After Boston College announced that Director of Athletics Brad Bates would not have his contract renewed and would seek an opportunity with Collegiate Sports Associates, we argued that the next hire made by University President Rev. William P. Leahy, S.J. would be “the most crucial hire in the program’s history.” At no time in its history, save for the point-shaving scandals that plagued men’s basketball in the late ’70s, has BC Athletics been at a lower point in terms of public perception.
This athletics savior had to have ample experience running a program in the Power Five, particularly in football and men’s basketball. Whoever the next AD would be, we said, must be capable of surrounding themselves with people who had similar experiences working with these two sports, given how crucial each is financially to the University. This AD would have to revitalize and convince donors to return to the Flynn Fund, especially as three major infrastructural projects begin for athletics in the replacement for the Flynn Recreation Complex, the Brighton Athletics Complex, and the indoor practice facility adjacent to Alumni Stadium. At the same time, the next AD would have to be ready to lead a program that hosts more varsity sports than any other school in the ACC. And they must be ready to face the harsh Boston media and a ravenous fanbase desperate to return to winning—or, at least, return to being competitive.
In Martin Jarmond, BC may have surpassed all of our expectations, not to mention those of fans—and, perhaps, many with the University itself.
The 37-year-old Jarmond, the former deputy AD and chief of staff of The Ohio State University, was by far the most eligible candidate on the market, and without question a better choice than any of those we could have suggested. As deputy AD, Jarmond was the sport administrator for football, men’s basketball, baseball, men’s golf, and women’s golf. He was also in charge of football scheduling and led several major committees. Between OSU and his time at Michigan State University, Jarmond has personally raised over $250 million in the last six years.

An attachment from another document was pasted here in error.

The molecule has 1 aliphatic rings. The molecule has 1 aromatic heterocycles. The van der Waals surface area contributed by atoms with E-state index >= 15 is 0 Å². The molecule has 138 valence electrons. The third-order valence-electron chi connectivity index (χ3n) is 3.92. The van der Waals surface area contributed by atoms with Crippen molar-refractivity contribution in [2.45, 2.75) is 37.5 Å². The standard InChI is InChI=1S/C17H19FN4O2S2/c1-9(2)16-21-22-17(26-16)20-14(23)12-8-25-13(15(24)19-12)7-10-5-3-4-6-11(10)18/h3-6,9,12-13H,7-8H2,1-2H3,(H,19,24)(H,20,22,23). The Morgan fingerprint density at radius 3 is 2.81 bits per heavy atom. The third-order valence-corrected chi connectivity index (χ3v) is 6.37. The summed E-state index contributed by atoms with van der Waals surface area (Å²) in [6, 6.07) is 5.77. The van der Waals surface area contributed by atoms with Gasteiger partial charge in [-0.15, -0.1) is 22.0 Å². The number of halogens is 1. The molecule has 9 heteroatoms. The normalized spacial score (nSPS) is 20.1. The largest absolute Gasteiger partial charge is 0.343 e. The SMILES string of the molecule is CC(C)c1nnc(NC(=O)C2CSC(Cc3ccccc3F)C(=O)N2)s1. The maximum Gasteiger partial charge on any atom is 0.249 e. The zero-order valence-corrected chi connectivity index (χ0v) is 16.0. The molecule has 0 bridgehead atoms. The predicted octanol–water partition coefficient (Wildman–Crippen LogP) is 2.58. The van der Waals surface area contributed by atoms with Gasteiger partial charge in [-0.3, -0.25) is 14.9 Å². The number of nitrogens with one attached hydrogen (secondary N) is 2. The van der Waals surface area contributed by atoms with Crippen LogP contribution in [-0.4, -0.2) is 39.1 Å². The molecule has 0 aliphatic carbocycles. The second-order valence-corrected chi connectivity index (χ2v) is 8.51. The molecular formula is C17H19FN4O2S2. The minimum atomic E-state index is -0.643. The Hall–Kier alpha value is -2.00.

Given his many years with two of the nation’s athletic blue bloods, Jarmond knows exactly what goes into building a winner. With his track record, he has the ability to convince BC’s hungry donors to invest in the University’s athletic programs, especially at this critical construction juncture. In Columbus, Jarmond has seen what good facilities are supposed to look like. And Ohio State has the most varsity sports in the Big Ten Conference, with 28, so Jarmond will have experience balancing a hefty mix of teams.
Jarmond brings youth and exuberance to the position as the youngest AD in a Power Five Conference. As a member of University of North Carolina-Wilmington’s men’s basketball, Jarmond also showed he is a natural-born leader and winner. He walked onto the team, yet became a captain as a senior. Jarmond was a member of the Seahawks’ first-ever NCAA Tournament team.
Jarmond, who is black, will be one of BC’s two highest-ranking administrators of color, alongside Vincent Rougeau, Dean of the Law School. This is important for an athletic department that does not have a single minority head coach, and only has five black full-time assistant coaches: football’s Rich Gunnell; men’s basketball’s Stan Heath; women’s basketball’s Yvonne Hawkins and Jesyka Burks-Wiley; and women’s soccer’s James Thorpe. Now, BC’s soon-to-be most public face in the media will help buck the trends of a University which has garnered a tradition of homogeneity, as news sources such as The Boston Globe have contended in the past.
Speaking of the media, Jarmond has already shown a willingness to be open. He reached out personally to The Heights on Thursday shortly after he was announced, as well as to writers at The Boston Globe, The Boston Herald, and BC Interruption. Jarmond also has shown a pattern of quickly responding to emails from fans. It is a special brand of openness unseen over the last several years.
If we were to nitpick, Jarmond has two flaws. First, given that he has never been an AD, Jarmond has never had to directly hire or fire a coach. At Ohio State, Jarmond has also seen a run of success typical of one of the nation’s blue blood programs—the Buckeyes have been stable with Urban Meyer and Thad Matta running the football and men’s basketball programs, respectively, for longer than Jarmond’s tenure in Columbus. That being said, Ohio State’s bio on Jarmond claims he has been involved in the hiring and firing process. The only way for one to be involved in direct hiring and firing is to be an AD, but Jarmond’s experience with a Power Five still surpasses what BC might have gotten from an AD at a lower-tier athletic program.
Additionally, if there’s any program BC cares a lot about and Jarmond does not have a lot of experience with, it’s hockey. But even then, both the men’s and women’s programs essentially run themselves. Jerry York and Katie Crowley are arguably the two best coaches in the country at their craft, and will help Jarmond ease into the two sports.
When announcing his opening, BC provided comment from several ADs, including North Carolina’s Bubba Cunningham and his former bosses, OSU’s Gene Smith and MSU’s Mark Hollis. They, among all others, have praised BC for the hire. We are no exception. Jarmond is the perfect fit for a school that needed one at the most critical time. Nothing is a sure bet in the world of athletics hirings, but Jarmond is as close as you can get.
Correction: An earlier version of this editorial neglected to note Vincent Rougeau, Dean of Boston College Law School, as a high-ranking administrator of color at the University.